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How a desert detective found water in Darfur – from half a world away

Farouk el-Baz heads to Sudan next month to site wells over what he believes is a vast reserve from an ancient lake.

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To confirm their finding, Ms. Ghoreim and Baz examined other types of radar and topographical imagery. An image using radar data from the space shuttle showed darker grooves beneath the sand that led up to what they thought was shoreline. Were they ancient dry rivers that had fed the lake?

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"Some people said, 'Oh, those lines are just fractures,' " Ghoreim says. "But when we found that they all stopped exactly along the 'shoreline,' we knew that probably wasn't true."

Topographic images then showed the elevations in the surrounding area. The land in and around the suspected ancient lake was flat and low, typical of a lakebed, and it rose like the lip of a plate near the dark lines that indicated a shoreline.

Looking more closely, the BU team found other bits and pieces of shoreline.

They put the data into a powerful computer loaded with special geology software. The program ran for three days, processing satellite images and researchers' findings, before it spat out an image of what the lake might have looked like, given the location and size of the tributaries, the shoreline fragments, and other geographic considerations. The resulting image showed a deep lake about the size of Massachusetts.

Ancient water seeps into sandstone?

The fact that sandstone lies beneath the ancient lake means that much of the lake's water should have seeped into it to accumulate as groundwater.

Most of the satellite imagery used to find the ancient lake was from free public sources. Others were rather pricey, at $3,000 apiece. But the fact is that others looking at the images could easily have missed what Baz saw, Ghoreim says.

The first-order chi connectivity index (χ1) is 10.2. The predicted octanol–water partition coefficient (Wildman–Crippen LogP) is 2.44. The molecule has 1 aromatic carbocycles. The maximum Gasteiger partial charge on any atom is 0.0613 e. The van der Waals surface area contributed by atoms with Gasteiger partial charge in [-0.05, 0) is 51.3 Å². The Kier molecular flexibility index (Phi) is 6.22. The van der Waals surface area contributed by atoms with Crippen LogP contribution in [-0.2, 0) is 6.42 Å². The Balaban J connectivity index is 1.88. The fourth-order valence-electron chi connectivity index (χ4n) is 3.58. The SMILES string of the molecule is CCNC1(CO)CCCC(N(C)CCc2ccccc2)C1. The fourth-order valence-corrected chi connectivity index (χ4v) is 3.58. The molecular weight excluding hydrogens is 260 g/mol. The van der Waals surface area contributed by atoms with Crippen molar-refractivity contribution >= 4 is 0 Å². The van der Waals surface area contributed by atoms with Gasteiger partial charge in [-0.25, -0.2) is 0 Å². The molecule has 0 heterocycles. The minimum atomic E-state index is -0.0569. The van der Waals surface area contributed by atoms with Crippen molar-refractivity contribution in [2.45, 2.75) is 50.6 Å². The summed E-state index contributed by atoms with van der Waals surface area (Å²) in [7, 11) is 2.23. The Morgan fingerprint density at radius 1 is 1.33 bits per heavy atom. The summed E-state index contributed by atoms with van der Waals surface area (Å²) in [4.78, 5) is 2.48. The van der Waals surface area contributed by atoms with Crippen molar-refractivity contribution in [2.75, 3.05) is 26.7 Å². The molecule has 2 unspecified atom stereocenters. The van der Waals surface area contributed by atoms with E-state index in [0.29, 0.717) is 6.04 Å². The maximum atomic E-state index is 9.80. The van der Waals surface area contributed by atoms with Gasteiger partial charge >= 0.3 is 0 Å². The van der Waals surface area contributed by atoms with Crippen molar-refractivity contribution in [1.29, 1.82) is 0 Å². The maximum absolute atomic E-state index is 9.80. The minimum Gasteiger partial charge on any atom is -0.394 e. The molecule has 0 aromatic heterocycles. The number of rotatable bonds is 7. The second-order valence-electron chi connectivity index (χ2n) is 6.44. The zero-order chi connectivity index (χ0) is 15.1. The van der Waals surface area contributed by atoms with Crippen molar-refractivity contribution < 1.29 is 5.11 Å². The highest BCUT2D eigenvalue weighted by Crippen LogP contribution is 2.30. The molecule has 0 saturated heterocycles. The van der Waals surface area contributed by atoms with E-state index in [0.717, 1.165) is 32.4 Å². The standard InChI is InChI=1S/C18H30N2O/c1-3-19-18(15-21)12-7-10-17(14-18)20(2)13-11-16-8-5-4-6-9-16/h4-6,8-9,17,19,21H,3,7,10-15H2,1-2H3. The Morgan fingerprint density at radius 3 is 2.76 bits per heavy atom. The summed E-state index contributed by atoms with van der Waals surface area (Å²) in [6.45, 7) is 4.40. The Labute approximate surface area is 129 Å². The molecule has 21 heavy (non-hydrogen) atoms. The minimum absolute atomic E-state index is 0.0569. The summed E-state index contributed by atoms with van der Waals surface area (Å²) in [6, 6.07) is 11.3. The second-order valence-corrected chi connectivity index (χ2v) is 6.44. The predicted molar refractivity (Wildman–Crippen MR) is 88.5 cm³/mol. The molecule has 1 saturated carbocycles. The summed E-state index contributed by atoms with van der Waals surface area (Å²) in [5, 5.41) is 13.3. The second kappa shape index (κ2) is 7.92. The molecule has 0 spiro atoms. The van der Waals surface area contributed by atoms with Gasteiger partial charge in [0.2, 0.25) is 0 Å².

"He is very patient and has trained eyes to look for certain things that others wouldn't notice," she says. "It's not just about looking at an image; you need to be able to find the right interpretation."

Born in Zagazig, Egypt, in 1938, Baz earned degrees from Ain Shams University in Cairo, the University of Missouri at Rolla, and the Massachusetts Institute of Technology in Cambridge, Mass. After working as an instructor and oil geologist in Egypt, he came to the United States in 1967 to work on the Lunar Science Planning and Operations at Bell Telephone Laboratories in Washington, D.C. Among his assignments: training NASA astronauts what to observe and photograph about lunar and earth geology. He left in 1973 to become research director of the Center for Earth and Planetary Studies at the National Air and Space Museum. That's when he began his research on deserts, particularly looking at how space data can help explain the origin and evolution of deserts on Earth. After a brief stint at a high-tech firm, he joined BU in 1986.

His desire to become a desert expert was spawned, ironically, from his lack of knowledge about this environment.

"I came from Egypt, which is 95 percent desert; I had studied them in the best universities and rubbed shoulders with some of the best geologists, but I realized, like the rest of the geology profession, what I really knew about deserts was close to zero," he says.

Even though Baz says the imagery of the Darfur site looks identical to the ancient lake site he found in Egypt, he still has a few critics.

"There are doubters that say, 'All I see is salt and sand,' " he says. But he's learned from his experience in Egypt not to worry: "I'm used to these doubters."

He plans to go to Darfur next month to confirm the lake's existence and select sites for the first wells. It will be years before all 1,000 wells are dug, and a pipeline is needed to transport water from the wells to where most people live, 250 miles away.

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